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The old man's florid cheeks became pale with rage, and he felt an impulse to kick the puppy out; but a terrible necessity tied his tongue and hands, and Charles Cabell went on laughing and talking to this effect: "Now, then, having a fancy to marry and tame a shrew-a real live, vicious, beautiful vixen-I did not want the spiciest part of the sport taken out of my hands by fathers and mothers, and pastors and masters. I shouldn't have thanked any of you for presenting me with a model wife, already smoothed down and polished to my hand. D-n your pretty pieces of perfection! I'll none of them-flat, insipid nonentities! formed and reformed, and modelled and remodelled, and rubbed down and polished until they all look as much alike as beads on a string. No, none of your polished gems for Charles Cabell-the bright, pure, rough, sharp ore! Now, of Zuleime, I thought her far too much educated, too good-humoured, too polite, too docile, too much of the young lady,' too little of the wild young animal, and flat and insipid in consequence; so I cared very little about her. But, ha ha! ha! I never was more mistaken in my life. She's a prize, I tell you! A prize of the first class, look you! I coveted a shrew, I've found a virago! full of blood and fire, strong and vicious, I tell you! Ha! ha ha! Think of her dashing her little hand in my face when I went to kiss her, and, before I recovered my eyesight and senses, throwing me off as if I had been a child, and escaping! Ha, ha, ha! I under-estimated her strength! Never mind! let the little tigress look out for the next time I get her in my arms!"

The old man's bosom was filled to bursting with suppressed passion, but he answered calmly, "Oh! she's young, she's young-a spoiled child, a spoiled child; be patient with hershe means well. Give her time--be patient with her."

"Patient with her! Why, uncle, I wouldn't have her a bit different from what she is! She's charming, delightful, piquant, spicy Patient with her! Why, gov., I shall end in falling desperately in love with her! But I say, nunc! make the little virago fix our marriage-day, will you? I have got to go out now and have Spitfire saddled; those fellows never draw the girth tight enough, or fix the bit firm enough, and I have to pull her head off to stop her sometimes, for she is the foul fiend incarnate when she gets to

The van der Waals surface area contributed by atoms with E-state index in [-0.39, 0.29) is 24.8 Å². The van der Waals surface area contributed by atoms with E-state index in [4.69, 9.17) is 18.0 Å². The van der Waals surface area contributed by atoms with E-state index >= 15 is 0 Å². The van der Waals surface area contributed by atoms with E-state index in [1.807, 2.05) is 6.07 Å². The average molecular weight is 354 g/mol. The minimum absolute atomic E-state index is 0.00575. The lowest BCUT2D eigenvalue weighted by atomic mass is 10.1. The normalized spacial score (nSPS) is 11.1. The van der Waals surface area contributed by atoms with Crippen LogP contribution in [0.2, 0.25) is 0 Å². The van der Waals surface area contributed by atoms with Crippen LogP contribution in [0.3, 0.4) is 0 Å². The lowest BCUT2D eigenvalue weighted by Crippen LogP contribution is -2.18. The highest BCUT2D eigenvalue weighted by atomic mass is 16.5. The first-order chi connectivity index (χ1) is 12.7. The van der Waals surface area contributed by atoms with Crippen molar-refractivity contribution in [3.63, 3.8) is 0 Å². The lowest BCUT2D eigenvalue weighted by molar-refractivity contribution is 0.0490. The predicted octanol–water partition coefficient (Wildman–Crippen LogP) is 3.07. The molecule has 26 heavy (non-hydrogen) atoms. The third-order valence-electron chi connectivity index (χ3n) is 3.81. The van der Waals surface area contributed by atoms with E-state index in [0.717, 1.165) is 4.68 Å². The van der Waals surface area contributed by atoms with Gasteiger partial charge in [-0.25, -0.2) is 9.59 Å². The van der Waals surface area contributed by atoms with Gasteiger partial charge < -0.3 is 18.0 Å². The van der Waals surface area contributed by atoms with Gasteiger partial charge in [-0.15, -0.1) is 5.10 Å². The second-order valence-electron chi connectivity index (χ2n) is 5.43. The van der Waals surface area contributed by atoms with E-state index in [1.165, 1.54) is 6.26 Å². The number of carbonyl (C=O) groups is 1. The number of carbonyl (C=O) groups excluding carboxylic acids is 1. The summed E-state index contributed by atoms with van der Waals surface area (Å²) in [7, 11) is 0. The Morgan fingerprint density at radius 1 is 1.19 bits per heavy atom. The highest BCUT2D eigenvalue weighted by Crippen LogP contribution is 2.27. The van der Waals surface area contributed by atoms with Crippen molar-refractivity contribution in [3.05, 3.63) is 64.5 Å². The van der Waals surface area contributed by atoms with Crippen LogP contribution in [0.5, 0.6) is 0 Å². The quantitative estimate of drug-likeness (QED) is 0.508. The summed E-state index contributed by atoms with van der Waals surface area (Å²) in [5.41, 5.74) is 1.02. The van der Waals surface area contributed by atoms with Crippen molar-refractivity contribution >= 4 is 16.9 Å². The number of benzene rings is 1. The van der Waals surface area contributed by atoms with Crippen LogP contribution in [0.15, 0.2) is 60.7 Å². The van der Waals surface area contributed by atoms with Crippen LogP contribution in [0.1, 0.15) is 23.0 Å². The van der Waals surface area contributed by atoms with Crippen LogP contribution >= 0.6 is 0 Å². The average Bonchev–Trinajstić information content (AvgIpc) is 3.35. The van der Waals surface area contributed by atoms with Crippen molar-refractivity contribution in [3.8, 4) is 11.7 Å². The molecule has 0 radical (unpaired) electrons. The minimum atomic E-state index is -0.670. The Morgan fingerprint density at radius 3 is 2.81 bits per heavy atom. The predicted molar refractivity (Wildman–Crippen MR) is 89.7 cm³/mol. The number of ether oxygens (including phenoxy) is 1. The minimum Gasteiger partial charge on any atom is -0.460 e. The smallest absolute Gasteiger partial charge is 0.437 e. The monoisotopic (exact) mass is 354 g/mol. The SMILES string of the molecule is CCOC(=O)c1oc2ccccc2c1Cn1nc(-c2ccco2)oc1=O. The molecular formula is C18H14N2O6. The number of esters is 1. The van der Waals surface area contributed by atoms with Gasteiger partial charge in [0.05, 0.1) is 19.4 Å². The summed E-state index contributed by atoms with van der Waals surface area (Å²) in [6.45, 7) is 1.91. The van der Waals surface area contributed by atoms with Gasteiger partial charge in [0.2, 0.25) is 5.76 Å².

running. I'll make Zule ride her some time, to see which will get the better of the other. Say, gov., let me have my answer when I get back-do you hear?" And, seizing up his riding-whip and cracking it against his boots, he went out.

The old man boiled over, he clenched his teeth, and shook his fist-nay, shook his whole person, as he turned livid with rage; then his arms fell helplessly by his side, he sank into a chair, dropped his face upon his hands, and groaned aloud. He felt a pair of arms encircling his neck, and a sweet voice murmuring in his ear, and he raised his head to see Zuleime, and to hear her ask in loving tones, Father, what is it?"


He put his hand tenderly around her waist, and drew her gently to his knee, and said, while he gazed remorsefully into her face, "I am a villain, Zuleime! A hoaryheaded villain !"

Zuleime placed her hand upon his mouth to stop the dreadful words, and pressed her lips to his brow, with a look and manner of the profoundest love and veneration.


"Yes, a hardened, persevering sinner, Zuleime! For I intend to persevere ! I intend to give you to Charley Cabell, my child," he said, gently removing her hand, and still gazing on her. He continued, "I love you so much, Zuleime! I love you so much! But, dear child-he's coming!

-dear child, tell me when you will marry Charley-Tuesday three weeks or four weeks? Don't let it be longer than four weeks, my girl !"


Father, will you tell me why you wish me to marry cousin Charles ?"

It is for

"I cannot ! I cannot! My child, I cannot ! Some day I will, perhaps.

Tell me,

your good, I hope! now, that's a good girl. What day will you give this little hand to cousin Charley ?"


'Father, I can't possibly give an answer for a week yet ; indeed, father, I cannot !"

"Come, now, nonsense, my child; why can't you? Here is Charley now! Come !"

"I cannot, father!"

The old gentleman kissed, and coaxed, and almost wept ; a manner of attack so hard to be resisted that, had Zuleime been really free, she would have sacrificed her own and

Frank's hopes, and yielded; but Zuleime was not free, and therefore was as firmly proof against persuasion as she would have been against force. Two powerful motives operated in prevented her from confessing her marriage-first her promise to keep it secret, and then the fear of precipitating some violent scene between her father and cousin, or some fatal catastrophe to the household. To end the conflict, and to gain time to consult Frank by writing, was what she most wished now. Finally, she promised to give Major Cabell his answer in a week, and to marry him, if she should ever marry anybody.

With this promise, Major Cabell seemed satisfied, and, with his mother and sisters, took leave of Clifton. And Zuleime retired to her own room, full of self-reproach for her own deception.